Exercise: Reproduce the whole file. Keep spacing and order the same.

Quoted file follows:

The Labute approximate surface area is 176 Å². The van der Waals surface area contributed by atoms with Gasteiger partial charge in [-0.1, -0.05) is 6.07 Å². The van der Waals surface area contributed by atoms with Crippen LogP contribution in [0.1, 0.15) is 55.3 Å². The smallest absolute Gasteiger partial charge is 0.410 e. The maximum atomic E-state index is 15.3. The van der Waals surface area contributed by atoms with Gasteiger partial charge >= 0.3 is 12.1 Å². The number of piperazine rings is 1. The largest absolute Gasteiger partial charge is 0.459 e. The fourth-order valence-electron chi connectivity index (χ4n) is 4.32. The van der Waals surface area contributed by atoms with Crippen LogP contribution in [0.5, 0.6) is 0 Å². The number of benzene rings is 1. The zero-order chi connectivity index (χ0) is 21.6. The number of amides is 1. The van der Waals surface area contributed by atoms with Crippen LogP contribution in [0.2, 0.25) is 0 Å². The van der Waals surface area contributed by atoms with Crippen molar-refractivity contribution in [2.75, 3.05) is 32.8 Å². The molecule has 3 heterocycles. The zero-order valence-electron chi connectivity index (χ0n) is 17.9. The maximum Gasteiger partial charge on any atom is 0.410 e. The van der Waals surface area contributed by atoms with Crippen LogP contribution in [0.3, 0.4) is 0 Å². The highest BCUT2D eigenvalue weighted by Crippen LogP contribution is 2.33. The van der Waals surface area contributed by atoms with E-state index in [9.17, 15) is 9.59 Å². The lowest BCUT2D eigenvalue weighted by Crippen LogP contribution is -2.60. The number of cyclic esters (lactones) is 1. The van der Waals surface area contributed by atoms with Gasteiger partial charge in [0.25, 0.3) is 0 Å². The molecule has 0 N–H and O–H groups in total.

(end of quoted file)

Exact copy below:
The Labute approximate surface area is 176 Å². The van der Waals surface area contributed by atoms with Gasteiger partial charge in [-0.1, -0.05) is 6.07 Å². The van der Waals surface area contributed by atoms with Crippen LogP contribution in [0.1, 0.15) is 55.3 Å². The smallest absolute Gasteiger partial charge is 0.410 e. The maximum atomic E-state index is 15.3. The van der Waals surface area contributed by atoms with Gasteiger partial charge >= 0.3 is 12.1 Å². The number of piperazine rings is 1. The largest absolute Gasteiger partial charge is 0.459 e. The fourth-order valence-electron chi connectivity index (χ4n) is 4.32. The van der Waals surface area contributed by atoms with Crippen LogP contribution in [0.5, 0.6) is 0 Å². The number of benzene rings is 1. The zero-order chi connectivity index (χ0) is 21.6. The number of amides is 1. The van der Waals surface area contributed by atoms with Crippen LogP contribution in [0.2, 0.25) is 0 Å². The van der Waals surface area contributed by atoms with Crippen molar-refractivity contribution in [2.75, 3.05) is 32.8 Å². The molecule has 3 heterocycles. The zero-order valence-electron chi connectivity index (χ0n) is 17.9. The maximum Gasteiger partial charge on any atom is 0.410 e. The van der Waals surface area contributed by atoms with Crippen LogP contribution in [0.3, 0.4) is 0 Å². The highest BCUT2D eigenvalue weighted by Crippen LogP contribution is 2.33. The van der Waals surface area contributed by atoms with E-state index in [9.17, 15) is 9.59 Å². The lowest BCUT2D eigenvalue weighted by Crippen LogP contribution is -2.60. The number of cyclic esters (lactones) is 1. The van der Waals surface area contributed by atoms with Gasteiger partial charge in [0.25, 0.3) is 0 Å². The molecule has 0 N–H and O–H groups in total.